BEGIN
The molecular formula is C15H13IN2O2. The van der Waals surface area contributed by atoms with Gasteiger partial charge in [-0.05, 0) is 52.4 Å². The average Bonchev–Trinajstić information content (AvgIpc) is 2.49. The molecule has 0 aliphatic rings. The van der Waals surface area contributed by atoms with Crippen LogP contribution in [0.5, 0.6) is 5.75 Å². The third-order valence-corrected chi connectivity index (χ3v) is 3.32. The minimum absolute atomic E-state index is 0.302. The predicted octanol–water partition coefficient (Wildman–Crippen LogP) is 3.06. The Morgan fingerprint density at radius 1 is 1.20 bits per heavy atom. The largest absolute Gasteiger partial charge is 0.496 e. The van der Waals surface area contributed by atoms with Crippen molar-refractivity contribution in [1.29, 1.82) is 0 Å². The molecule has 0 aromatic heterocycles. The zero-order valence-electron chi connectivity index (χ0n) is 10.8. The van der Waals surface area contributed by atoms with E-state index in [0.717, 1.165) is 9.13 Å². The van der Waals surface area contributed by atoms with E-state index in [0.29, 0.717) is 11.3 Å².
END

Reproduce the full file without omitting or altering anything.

The molecular formula is C15H13IN2O2. The van der Waals surface area contributed by atoms with Gasteiger partial charge in [-0.05, 0) is 52.4 Å². The average Bonchev–Trinajstić information content (AvgIpc) is 2.49. The molecule has 0 aliphatic rings. The van der Waals surface area contributed by atoms with Crippen LogP contribution in [0.5, 0.6) is 5.75 Å². The third-order valence-corrected chi connectivity index (χ3v) is 3.32. The minimum absolute atomic E-state index is 0.302. The predicted octanol–water partition coefficient (Wildman–Crippen LogP) is 3.06. The Morgan fingerprint density at radius 1 is 1.20 bits per heavy atom. The largest absolute Gasteiger partial charge is 0.496 e. The van der Waals surface area contributed by atoms with Crippen molar-refractivity contribution in [1.29, 1.82) is 0 Å². The molecule has 0 aromatic heterocycles. The zero-order valence-electron chi connectivity index (χ0n) is 10.8. The van der Waals surface area contributed by atoms with E-state index in [0.717, 1.165) is 9.13 Å². The van der Waals surface area contributed by atoms with E-state index in [0.29, 0.717) is 11.3 Å².